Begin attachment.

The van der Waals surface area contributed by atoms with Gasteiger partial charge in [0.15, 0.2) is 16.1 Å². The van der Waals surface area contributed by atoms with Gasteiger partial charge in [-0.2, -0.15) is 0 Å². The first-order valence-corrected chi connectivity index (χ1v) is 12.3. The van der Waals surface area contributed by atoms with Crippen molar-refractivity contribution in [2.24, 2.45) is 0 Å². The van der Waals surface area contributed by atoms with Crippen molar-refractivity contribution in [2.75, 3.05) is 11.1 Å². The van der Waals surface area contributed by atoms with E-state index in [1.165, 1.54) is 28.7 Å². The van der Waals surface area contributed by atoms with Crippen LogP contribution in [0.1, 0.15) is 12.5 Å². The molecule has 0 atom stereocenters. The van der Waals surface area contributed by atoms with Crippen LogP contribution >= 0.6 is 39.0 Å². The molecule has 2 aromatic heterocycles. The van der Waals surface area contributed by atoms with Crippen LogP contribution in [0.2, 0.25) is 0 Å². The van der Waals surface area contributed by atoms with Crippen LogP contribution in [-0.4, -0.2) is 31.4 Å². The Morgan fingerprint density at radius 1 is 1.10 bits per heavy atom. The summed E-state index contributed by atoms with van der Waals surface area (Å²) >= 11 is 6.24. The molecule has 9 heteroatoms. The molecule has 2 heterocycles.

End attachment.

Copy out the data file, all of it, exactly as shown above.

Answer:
The van der Waals surface area contributed by atoms with Gasteiger partial charge in [0.15, 0.2) is 16.1 Å². The van der Waals surface area contributed by atoms with Gasteiger partial charge in [-0.2, -0.15) is 0 Å². The first-order valence-corrected chi connectivity index (χ1v) is 12.3. The van der Waals surface area contributed by atoms with Crippen molar-refractivity contribution in [2.24, 2.45) is 0 Å². The van der Waals surface area contributed by atoms with Crippen molar-refractivity contribution in [2.75, 3.05) is 11.1 Å². The van der Waals surface area contributed by atoms with E-state index in [1.165, 1.54) is 28.7 Å². The van der Waals surface area contributed by atoms with Crippen LogP contribution in [0.1, 0.15) is 12.5 Å². The molecule has 0 atom stereocenters. The van der Waals surface area contributed by atoms with Crippen LogP contribution >= 0.6 is 39.0 Å². The molecule has 2 aromatic heterocycles. The van der Waals surface area contributed by atoms with Crippen LogP contribution in [0.2, 0.25) is 0 Å². The van der Waals surface area contributed by atoms with Crippen LogP contribution in [-0.4, -0.2) is 31.4 Å². The Morgan fingerprint density at radius 1 is 1.10 bits per heavy atom. The summed E-state index contributed by atoms with van der Waals surface area (Å²) >= 11 is 6.24. The molecule has 9 heteroatoms. The molecule has 2 heterocycles.